(Galium comes from Greek gala, for milk, because the plants have an ancient history for curdling milk, tinctorium means used for dye.)
Rubiaceae (Coffee Family) (Art by Heather Calderon)
John and I worked on weeds in Halpatioke Park today near Stuart, Florida. How many species of weeds compete within a 100 yard square? Bedstraws, species of Galium, are little weedy charmers in the Coffee Family with good looks, nice aromas, and historic roles in human affairs. Galium is a huge worldwide genus, about 600 species.
Today’s species ranges essentially from the Arctic Circle through Florida to the tropics. It likes low wet grassy places.
If you read the explanation of name above, you can stop reading now, as that is the story. But if choose to proceed, let’s start with the milk thing. Vegetarians watch what cheeses they eat, or should, because most rennets (enzymes used to curdle milk proteins into cheeses) come from the fourth stomach of unweaned calves. For those who want none of that, there are chymosin “fermentation” rennets using calf genes genetically engineered into microbes. Behind door number three are vegetable and microbial rennets dating back into antiquity, and Galiums are among these. Even better, Galiums do not merely harden cheese, but they also color it ever so tempting. (See their next set of useful attributes.)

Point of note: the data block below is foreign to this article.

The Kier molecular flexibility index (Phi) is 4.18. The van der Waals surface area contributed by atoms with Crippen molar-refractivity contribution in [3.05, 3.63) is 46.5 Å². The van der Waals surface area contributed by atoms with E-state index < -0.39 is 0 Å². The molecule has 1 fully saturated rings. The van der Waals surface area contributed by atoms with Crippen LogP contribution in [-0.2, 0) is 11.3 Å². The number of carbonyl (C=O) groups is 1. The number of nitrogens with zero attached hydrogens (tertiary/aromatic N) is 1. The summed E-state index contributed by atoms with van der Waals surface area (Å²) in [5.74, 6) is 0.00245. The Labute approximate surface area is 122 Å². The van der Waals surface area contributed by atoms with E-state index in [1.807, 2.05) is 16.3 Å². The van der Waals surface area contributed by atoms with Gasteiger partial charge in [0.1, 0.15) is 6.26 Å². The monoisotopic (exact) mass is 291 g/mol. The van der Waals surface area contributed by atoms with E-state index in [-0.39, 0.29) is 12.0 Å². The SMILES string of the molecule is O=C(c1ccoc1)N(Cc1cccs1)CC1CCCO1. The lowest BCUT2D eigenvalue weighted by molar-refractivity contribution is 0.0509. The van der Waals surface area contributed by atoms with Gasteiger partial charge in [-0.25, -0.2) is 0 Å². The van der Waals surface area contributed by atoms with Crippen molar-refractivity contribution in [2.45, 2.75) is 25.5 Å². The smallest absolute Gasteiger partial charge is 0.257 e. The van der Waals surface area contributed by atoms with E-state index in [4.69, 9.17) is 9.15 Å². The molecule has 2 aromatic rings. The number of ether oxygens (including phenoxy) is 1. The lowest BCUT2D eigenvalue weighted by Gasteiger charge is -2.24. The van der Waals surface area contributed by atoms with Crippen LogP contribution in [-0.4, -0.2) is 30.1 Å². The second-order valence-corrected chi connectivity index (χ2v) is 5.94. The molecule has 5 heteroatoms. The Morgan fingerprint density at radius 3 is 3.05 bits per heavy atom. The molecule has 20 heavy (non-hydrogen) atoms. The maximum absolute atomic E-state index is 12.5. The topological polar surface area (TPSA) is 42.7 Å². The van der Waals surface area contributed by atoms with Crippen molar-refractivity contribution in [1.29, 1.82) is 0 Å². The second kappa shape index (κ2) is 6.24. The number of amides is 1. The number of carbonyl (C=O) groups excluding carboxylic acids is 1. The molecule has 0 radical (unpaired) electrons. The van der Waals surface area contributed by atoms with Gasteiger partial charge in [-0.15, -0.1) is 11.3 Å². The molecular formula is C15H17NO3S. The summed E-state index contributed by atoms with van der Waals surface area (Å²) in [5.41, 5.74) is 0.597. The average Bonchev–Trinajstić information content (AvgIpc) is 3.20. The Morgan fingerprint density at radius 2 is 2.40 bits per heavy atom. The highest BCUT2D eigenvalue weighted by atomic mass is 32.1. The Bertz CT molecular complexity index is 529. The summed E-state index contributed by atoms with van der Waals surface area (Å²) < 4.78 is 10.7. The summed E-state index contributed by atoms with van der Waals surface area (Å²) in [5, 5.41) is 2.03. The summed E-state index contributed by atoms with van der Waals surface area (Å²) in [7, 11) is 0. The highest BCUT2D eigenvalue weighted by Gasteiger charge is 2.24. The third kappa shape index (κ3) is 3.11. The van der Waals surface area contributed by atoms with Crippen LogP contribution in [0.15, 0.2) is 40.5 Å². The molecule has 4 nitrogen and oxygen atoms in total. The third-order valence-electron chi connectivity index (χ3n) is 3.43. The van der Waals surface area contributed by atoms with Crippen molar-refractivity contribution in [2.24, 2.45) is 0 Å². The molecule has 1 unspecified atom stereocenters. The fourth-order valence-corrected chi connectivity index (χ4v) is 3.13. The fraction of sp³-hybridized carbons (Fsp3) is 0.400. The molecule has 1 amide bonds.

Before that, however, a question: Why would a plant develop the ability to coagulate animal proeins? My guess is to deter herbivory, and that calls for an experiment. Excuse me while I go fetch a piece of bedstraw to micro-nibble. (Result below)
Bedstraws have a second set of ancient uses in addition to stuffing mattresses and making cheese. Civilizations around the world use them as dyes. They are very closely related to the madder dyes, and have quite a history of their own. The lower portions of the plants and the roots yield a red or yellow dye.
And that brings us to the final unwise use. Please do not eat the weeds. People have some history of eating some Galiums under certain circumstances. I’ll say boringly that the plant is loaded with bioactive principles. And far more interestingly, there is a report that eating Galium dyes the bones red. I have no idea if that is so, but…..